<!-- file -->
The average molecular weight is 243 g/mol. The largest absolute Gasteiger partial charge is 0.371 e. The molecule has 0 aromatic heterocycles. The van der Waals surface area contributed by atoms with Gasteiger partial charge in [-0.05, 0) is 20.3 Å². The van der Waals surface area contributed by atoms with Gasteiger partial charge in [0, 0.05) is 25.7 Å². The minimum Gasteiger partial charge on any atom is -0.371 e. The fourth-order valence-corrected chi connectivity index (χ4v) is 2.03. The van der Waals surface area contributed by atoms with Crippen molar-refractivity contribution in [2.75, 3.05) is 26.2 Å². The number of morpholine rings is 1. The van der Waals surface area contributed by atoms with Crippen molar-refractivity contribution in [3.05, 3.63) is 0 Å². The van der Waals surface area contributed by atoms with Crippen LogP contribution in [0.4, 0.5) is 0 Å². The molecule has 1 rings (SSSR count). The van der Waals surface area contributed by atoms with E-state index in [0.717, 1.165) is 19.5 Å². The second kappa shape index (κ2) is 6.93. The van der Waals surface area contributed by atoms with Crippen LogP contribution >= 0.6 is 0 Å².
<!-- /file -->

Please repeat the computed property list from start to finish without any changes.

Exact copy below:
The average molecular weight is 243 g/mol. The largest absolute Gasteiger partial charge is 0.371 e. The molecule has 0 aromatic heterocycles. The van der Waals surface area contributed by atoms with Gasteiger partial charge in [-0.05, 0) is 20.3 Å². The van der Waals surface area contributed by atoms with Gasteiger partial charge in [0, 0.05) is 25.7 Å². The minimum Gasteiger partial charge on any atom is -0.371 e. The fourth-order valence-corrected chi connectivity index (χ4v) is 2.03. The van der Waals surface area contributed by atoms with Crippen molar-refractivity contribution in [2.75, 3.05) is 26.2 Å². The number of morpholine rings is 1. The van der Waals surface area contributed by atoms with Crippen molar-refractivity contribution in [3.05, 3.63) is 0 Å². The van der Waals surface area contributed by atoms with Crippen LogP contribution in [0.4, 0.5) is 0 Å². The molecule has 1 rings (SSSR count). The van der Waals surface area contributed by atoms with E-state index in [0.717, 1.165) is 19.5 Å². The second kappa shape index (κ2) is 6.93. The van der Waals surface area contributed by atoms with Crippen LogP contribution >= 0.6 is 0 Å².